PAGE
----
At two-year follow-up, Evrysdi continues to show numerical improvements in data, Roche says
A little less than two months after receiving an FDA approval in spinal muscular atrophy, Roche’s Genentech continues to roll out data for risdiplam.
The drug, marketed as Evrysdi in the US, showed improved motor functions in infants as part of a two-year follow-up evaluation from Part 1 of a pivotal trial on which its approval is based. Numerically, there were more patients who could sit without support for five seconds, maintain upright head control, turn themselves over and stand than those at one year.
“We are highly encouraged by the results we are seeing in the second year of treatment with Evrysdi,” Genentech CMO Levi Garraway said in a statement. “We look forward to continued assessments of both survival and motor function during long-term follow up.”
These data come from the dose-escalation portion of the study and enrolled 21 infants aged 2 to 7 months at the trial’s start. Of those patients, 17 were treated with the therapeutic dose and 14 survived after two years. Two of the patients suffered fatal complications from their disease at 8 and 13 months of treatment, respectively, and a third was withdrawn from the study and died 3 and a half months later. None of the deaths were attributed to Evrysdi.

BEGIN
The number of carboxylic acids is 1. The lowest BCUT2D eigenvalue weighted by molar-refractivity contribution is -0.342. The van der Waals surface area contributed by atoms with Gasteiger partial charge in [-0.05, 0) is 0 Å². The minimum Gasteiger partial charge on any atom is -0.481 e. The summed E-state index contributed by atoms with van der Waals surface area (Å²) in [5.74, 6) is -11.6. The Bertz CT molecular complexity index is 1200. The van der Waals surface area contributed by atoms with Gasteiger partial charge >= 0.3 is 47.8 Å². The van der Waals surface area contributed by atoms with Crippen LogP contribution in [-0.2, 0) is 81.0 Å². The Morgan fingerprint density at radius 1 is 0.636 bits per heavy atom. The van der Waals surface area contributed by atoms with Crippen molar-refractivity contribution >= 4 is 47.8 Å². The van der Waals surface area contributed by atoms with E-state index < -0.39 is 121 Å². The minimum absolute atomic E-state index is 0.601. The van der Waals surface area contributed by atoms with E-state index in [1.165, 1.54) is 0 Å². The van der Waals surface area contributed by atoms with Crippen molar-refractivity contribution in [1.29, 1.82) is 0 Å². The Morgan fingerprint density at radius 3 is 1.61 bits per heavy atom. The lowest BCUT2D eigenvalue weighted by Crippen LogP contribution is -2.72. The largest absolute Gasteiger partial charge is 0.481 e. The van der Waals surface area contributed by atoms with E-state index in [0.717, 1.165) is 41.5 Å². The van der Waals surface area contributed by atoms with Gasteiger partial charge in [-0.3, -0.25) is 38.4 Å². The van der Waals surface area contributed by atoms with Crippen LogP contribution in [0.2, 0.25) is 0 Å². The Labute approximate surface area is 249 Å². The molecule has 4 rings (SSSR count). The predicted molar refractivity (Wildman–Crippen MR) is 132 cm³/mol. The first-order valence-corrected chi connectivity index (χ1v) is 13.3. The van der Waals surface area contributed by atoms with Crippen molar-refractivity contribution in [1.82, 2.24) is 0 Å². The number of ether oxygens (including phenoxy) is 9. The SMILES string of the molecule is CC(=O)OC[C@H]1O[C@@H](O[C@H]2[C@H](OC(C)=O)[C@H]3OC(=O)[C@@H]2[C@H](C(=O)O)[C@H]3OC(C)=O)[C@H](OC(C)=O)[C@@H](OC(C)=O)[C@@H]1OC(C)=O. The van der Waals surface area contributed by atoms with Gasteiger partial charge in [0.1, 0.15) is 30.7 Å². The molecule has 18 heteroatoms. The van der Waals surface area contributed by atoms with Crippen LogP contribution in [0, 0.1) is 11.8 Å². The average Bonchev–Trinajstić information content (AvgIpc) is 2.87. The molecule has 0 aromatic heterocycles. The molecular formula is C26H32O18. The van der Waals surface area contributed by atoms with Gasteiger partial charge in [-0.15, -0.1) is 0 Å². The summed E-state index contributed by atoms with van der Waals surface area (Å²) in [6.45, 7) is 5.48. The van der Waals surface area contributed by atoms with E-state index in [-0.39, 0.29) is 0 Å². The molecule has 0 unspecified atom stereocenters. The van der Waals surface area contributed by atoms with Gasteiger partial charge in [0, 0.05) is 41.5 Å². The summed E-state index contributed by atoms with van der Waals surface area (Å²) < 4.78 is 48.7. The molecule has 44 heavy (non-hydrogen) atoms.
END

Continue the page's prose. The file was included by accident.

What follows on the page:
Among the 17 treated, 10 could sit without support at two years as opposed to 7 at one year. Two more infants maintained upright head control, totalling 11 at the second year. An additional three could turn themselves over, upping the number to 5 overall. And 5 infants were able to stand either supporting weight or with support, up from just 1 at the one-year mark.
Additionally, all 14 patients alive at year 2 maintained the ability to swallow, and no new safety concerns arose.
The primary endpoint, which the trial met back in January, measured the proportion of infants that could sit without support after 12 months of treatment and was the main goal of the second part of the study. This portion was single-arm, looking at 41 infants with Type 1 SMA, and was not included in Monday’s follow-up.
Though it’s only been approved for a few weeks, Evrysdi is largely expected to prove a blockbuster and disrupt the SMA market. Peak sales are estimated to be around $2 billion according to analysts, and the drug also has a cheaper price tag than its two competitors.
Evrysdi’s price maxes out at $340,000 annually, a Genentech spokesperson told Endpoints News after approval, and is scaled on a patient’s weight. The pricing scale caps when the child reaches 44 pounds, which puts the average at about $7,727.27 per pound per year for every patient. As one example, the cost for an infant weighing 15 pounds who is less than two years old would be under $100,000.
That bill is substantially cheaper than the one rung up by Novartis’ Zolgensma, which costs $2.1 million per patient — the most expensive drug in the world. Biogen’s Spinraza, meanwhile, costs $750,000 for the first year and $375,000 each year after. Spinraza and Evrysdi are approved for the treatment in adults as well, whereas Zolgensma is designed as a one-time treatment for infants.
Evrysdi also has a potentially more convenient administration method going for it in that patients ingest it orally as a liquid, whereas Zolgensma is an IV infusion and Spinraza is taken via injection. With the Covid-19 pandemic still raging, Baird analyst Brian Skorney expects Evrysdi to take the upper hand over Spinraza due to patients being less willing to venture outside, he wrote last month.
No approved treatments for SMA existed before 2016.